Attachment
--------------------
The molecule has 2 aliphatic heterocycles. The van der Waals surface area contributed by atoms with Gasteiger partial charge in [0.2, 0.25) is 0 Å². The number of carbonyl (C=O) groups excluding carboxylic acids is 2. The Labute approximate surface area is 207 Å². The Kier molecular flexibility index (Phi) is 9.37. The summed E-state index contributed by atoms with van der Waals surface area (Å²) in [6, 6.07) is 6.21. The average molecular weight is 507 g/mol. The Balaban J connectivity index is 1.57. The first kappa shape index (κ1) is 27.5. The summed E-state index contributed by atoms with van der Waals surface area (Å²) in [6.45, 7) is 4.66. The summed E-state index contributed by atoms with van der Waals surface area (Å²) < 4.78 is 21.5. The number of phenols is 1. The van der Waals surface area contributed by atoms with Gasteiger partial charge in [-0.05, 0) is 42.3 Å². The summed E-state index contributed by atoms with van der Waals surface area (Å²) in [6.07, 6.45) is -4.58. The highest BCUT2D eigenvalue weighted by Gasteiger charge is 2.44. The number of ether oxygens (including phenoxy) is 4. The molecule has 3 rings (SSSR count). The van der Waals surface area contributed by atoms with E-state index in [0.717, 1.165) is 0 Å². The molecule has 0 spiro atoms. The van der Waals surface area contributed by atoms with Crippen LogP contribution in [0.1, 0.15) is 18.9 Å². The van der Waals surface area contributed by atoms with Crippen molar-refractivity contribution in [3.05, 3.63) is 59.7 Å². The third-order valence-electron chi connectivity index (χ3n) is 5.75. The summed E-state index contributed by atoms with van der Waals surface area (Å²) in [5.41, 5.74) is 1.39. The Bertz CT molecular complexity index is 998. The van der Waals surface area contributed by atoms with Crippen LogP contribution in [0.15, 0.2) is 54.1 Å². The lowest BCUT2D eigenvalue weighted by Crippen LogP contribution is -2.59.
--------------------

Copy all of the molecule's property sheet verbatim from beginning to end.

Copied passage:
The molecule has 2 aliphatic heterocycles. The van der Waals surface area contributed by atoms with Gasteiger partial charge in [0.2, 0.25) is 0 Å². The number of carbonyl (C=O) groups excluding carboxylic acids is 2. The Labute approximate surface area is 207 Å². The Kier molecular flexibility index (Phi) is 9.37. The summed E-state index contributed by atoms with van der Waals surface area (Å²) in [6, 6.07) is 6.21. The average molecular weight is 507 g/mol. The Balaban J connectivity index is 1.57. The first kappa shape index (κ1) is 27.5. The summed E-state index contributed by atoms with van der Waals surface area (Å²) in [6.45, 7) is 4.66. The summed E-state index contributed by atoms with van der Waals surface area (Å²) < 4.78 is 21.5. The number of phenols is 1. The van der Waals surface area contributed by atoms with Gasteiger partial charge in [-0.05, 0) is 42.3 Å². The summed E-state index contributed by atoms with van der Waals surface area (Å²) in [6.07, 6.45) is -4.58. The highest BCUT2D eigenvalue weighted by Gasteiger charge is 2.44. The number of ether oxygens (including phenoxy) is 4. The molecule has 3 rings (SSSR count). The van der Waals surface area contributed by atoms with E-state index in [0.717, 1.165) is 0 Å². The molecule has 0 spiro atoms. The van der Waals surface area contributed by atoms with Crippen LogP contribution in [0.1, 0.15) is 18.9 Å². The van der Waals surface area contributed by atoms with Crippen molar-refractivity contribution in [3.05, 3.63) is 59.7 Å². The third-order valence-electron chi connectivity index (χ3n) is 5.75. The summed E-state index contributed by atoms with van der Waals surface area (Å²) in [5.41, 5.74) is 1.39. The Bertz CT molecular complexity index is 998. The van der Waals surface area contributed by atoms with Crippen LogP contribution in [0.15, 0.2) is 54.1 Å². The lowest BCUT2D eigenvalue weighted by Crippen LogP contribution is -2.59.